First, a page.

At, High Court of Judicature at Madras
By, THE HONOURABLE MR. JUSTICE S. MANIKUMAR & THE HONOURABLE MR. JUSTICE N. AUTHINATHAN
For the Petitioner: A.S. Baalaji, Advocate. For the Respondent: R1 to R2, C. Uma Shankar, R3, No Appearance, R4 & R5, S. Nambi Arooran, R6, No Appearance.
(Prayer: Writ petition has been filed under Article 226 of the Constitution of India, praying for a Writ of Certiorari, calling for the records of the order passed by the first respondent in Crl.M.P.No.6052 of 2014 dated 21.06.2016 and quash the same.)
N. Authinathan, J.
1. The petitioner has come up with the present writ petition for a Writ of Certiorari, to call for the records of the order passed by the learned Chief Metropolitan Magistrate, 1st respondent herein, in Crl.M.P.No.6052 of 2014, dated 21.06.2016 and to quash the same.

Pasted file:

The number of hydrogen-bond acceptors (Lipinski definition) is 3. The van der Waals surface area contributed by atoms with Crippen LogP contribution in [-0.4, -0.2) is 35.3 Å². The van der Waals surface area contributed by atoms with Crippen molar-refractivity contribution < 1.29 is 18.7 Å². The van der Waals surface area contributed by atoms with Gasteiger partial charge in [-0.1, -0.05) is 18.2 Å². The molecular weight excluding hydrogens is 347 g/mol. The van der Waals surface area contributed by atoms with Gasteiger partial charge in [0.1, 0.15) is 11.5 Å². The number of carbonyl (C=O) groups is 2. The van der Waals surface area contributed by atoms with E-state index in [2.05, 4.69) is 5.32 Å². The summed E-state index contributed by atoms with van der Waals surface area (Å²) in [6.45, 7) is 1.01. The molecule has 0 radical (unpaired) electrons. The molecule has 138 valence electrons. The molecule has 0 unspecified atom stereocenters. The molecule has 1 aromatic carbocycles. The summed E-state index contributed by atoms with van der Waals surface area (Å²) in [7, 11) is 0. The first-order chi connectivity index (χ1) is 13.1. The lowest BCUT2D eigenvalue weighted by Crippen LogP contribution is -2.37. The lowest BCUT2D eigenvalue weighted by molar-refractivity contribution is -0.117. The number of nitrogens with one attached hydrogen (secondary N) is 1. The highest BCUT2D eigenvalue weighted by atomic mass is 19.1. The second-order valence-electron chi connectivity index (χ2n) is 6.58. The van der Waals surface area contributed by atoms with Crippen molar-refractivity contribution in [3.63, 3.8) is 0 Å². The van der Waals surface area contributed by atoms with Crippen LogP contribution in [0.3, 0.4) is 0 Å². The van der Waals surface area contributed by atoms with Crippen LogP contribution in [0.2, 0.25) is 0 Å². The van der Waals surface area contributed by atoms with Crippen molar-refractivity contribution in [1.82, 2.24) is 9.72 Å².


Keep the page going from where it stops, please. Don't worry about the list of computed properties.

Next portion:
2. Indiabulls Housing Finance Ltd.,/ respondent No.2 is a Financial Institution. Respondents 3 to 5 / borrowers have approached the respondent No.2 for grant of a loan of Rs.3,08,91,574/- against equitable mortgage. A loan agreement dated 30.03.2012 was entered into between the respondents 3 to 5 and the respondent No.2. The loan was secured by the mortgage of the property bearing Old Door No.18, New Door No.2, Baskara Sastri Street, Rangarajapuram, Kodambakkam, Chennai – 600 024. The loan was